By investigating the coverage of the Millennium Development Goals in the media, students learn about both the local and global presence of development issues, as well as gain an introduction to the way the media represents these issues in different parts of the world.
Where Have We Been? Tracing Family through a Timeline of National History
This lesson plan introduces students to examples of how wars and technological developments have impacted the movement of people throughout United States and world history. Students will learn about the effects of political, technological, and geographical issues on the population of one North Carolina community. Listening to oral histories by North Carolinians, students will hear first hand accounts about the impact of wars and road building on Madison County. Using a timeline depicting events
Changing Communities: Past vs. Future
This lesson plan introduces students to changes that have occurred in western North Carolina, through two hundred years of national and regional development. Students will learn about the geographical, political, and technological issues that have influenced change in mountain communities using oral histories by Madison County residents. They will learn about the history of road building in the North Carolina mountains, and the relatively recent decision to connect two halves of interstate highw
Interstate Highways From the Ground Up
This lesson gives students a first-hand opportunity to hear about the planning and effort it takes to build a highway through an oral history of a North Carolina Department of Transportation (NCDOT) resident engineer. Through his oral history, students will learn about "the largest single construction project in the history of the NCDOT." That project is also known as the I-26 corridor in Madison County, North Carolina. This lesson encourages students to think about the enormous impact of highwa
World War I and the changing face of gender roles
In this lesson students will assess the political, economic, social, and cultural effects of the war on the women's movement.
Assessing Energy's Footprint and Carbon Emissions
This is a a free university web-course module which focuses on the largest single contributor to the global ecological footprint: energy. The Ecological Footprint is a powerful tool for introducing the concept of sustainability to students. The module is designed to teach college students and resource management professionals how to calculate the ecological footprint of energy use and the carbon emissions from fossil fuel combustion.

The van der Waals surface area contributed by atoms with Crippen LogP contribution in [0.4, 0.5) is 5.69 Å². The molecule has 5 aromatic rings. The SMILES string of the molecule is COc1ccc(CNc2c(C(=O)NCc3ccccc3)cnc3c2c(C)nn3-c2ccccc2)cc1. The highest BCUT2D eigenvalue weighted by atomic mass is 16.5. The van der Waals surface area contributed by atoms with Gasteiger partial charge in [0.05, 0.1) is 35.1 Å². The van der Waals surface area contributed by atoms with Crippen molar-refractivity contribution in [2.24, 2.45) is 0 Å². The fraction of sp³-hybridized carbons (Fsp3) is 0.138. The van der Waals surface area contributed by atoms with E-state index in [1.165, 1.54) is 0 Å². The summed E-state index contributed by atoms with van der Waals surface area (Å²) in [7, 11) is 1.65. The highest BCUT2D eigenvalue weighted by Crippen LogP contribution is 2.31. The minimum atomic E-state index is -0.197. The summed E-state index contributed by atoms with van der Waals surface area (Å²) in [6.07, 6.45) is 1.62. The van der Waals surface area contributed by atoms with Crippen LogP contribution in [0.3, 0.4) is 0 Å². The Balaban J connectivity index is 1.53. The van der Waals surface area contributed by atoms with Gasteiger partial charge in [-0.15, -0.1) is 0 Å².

German Economy - 1871 to Weimer
Was the German Economy modernised in 1871? What developments took place during Kaiser Reich? What problems did Germany face following World War One?
Can Gases Act as a Greenhouse?
In this lab, students will infer a potential for increasing levels of atmospheric carbon dioxide leading to global warming by contrasting the temperature rise in a CO2 rich atmosphere to that of normal air when both environments are exposed to a bright light in a controlled experiment.
Carbon on the Move
Through a reading, demonstration stations, and completion of a puzzle, students will recognize how respiration and photosynthesis move carbon through the earth system, how fossil fuels were formed, and how human activities have altered this movement on a global scale.
GPS and GNSS for Geospatial Professionals
This course cultivates a working knowledge of current and future capabilities of GPS and the emerging Global Navigation Satellite System.
R. Buckminster Fuller: Thinking Out Loud
This site is a spinoff from the PBS series about the architect, designer, engineer, poet, philosopher, author, and global iconoclast, best known for the geodesic dome.